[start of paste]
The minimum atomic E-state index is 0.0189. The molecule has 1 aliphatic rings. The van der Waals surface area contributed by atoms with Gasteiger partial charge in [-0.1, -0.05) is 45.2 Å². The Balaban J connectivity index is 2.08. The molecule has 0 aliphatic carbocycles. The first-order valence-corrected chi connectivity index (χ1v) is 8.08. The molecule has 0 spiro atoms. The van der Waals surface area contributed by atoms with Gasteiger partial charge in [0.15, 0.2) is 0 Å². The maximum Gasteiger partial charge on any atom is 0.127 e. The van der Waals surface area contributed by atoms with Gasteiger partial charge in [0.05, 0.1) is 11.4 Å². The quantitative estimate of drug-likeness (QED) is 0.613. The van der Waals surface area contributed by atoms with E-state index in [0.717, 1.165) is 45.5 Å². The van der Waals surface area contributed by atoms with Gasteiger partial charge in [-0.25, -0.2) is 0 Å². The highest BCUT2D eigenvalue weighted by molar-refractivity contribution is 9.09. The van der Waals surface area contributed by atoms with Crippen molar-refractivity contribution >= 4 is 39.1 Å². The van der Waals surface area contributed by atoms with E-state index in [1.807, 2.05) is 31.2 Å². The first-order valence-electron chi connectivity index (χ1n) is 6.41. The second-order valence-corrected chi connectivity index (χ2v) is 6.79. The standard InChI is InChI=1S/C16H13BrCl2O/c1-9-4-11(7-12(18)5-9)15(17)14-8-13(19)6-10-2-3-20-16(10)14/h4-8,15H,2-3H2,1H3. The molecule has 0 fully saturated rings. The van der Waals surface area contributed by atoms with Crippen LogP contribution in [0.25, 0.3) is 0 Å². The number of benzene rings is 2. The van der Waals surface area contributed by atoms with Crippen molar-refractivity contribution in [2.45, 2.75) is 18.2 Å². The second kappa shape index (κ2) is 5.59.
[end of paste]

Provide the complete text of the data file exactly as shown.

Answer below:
The minimum atomic E-state index is 0.0189. The molecule has 1 aliphatic rings. The van der Waals surface area contributed by atoms with Gasteiger partial charge in [-0.1, -0.05) is 45.2 Å². The Balaban J connectivity index is 2.08. The molecule has 0 aliphatic carbocycles. The first-order valence-corrected chi connectivity index (χ1v) is 8.08. The molecule has 0 spiro atoms. The van der Waals surface area contributed by atoms with Gasteiger partial charge in [0.15, 0.2) is 0 Å². The maximum Gasteiger partial charge on any atom is 0.127 e. The van der Waals surface area contributed by atoms with Gasteiger partial charge in [0.05, 0.1) is 11.4 Å². The quantitative estimate of drug-likeness (QED) is 0.613. The van der Waals surface area contributed by atoms with E-state index in [0.717, 1.165) is 45.5 Å². The van der Waals surface area contributed by atoms with Gasteiger partial charge in [-0.25, -0.2) is 0 Å². The highest BCUT2D eigenvalue weighted by molar-refractivity contribution is 9.09. The van der Waals surface area contributed by atoms with Crippen molar-refractivity contribution >= 4 is 39.1 Å². The van der Waals surface area contributed by atoms with E-state index in [1.807, 2.05) is 31.2 Å². The first-order valence-electron chi connectivity index (χ1n) is 6.41. The second-order valence-corrected chi connectivity index (χ2v) is 6.79. The standard InChI is InChI=1S/C16H13BrCl2O/c1-9-4-11(7-12(18)5-9)15(17)14-8-13(19)6-10-2-3-20-16(10)14/h4-8,15H,2-3H2,1H3. The molecule has 0 fully saturated rings. The van der Waals surface area contributed by atoms with Crippen LogP contribution in [0.25, 0.3) is 0 Å². The number of benzene rings is 2. The van der Waals surface area contributed by atoms with Crippen molar-refractivity contribution in [2.45, 2.75) is 18.2 Å². The second kappa shape index (κ2) is 5.59.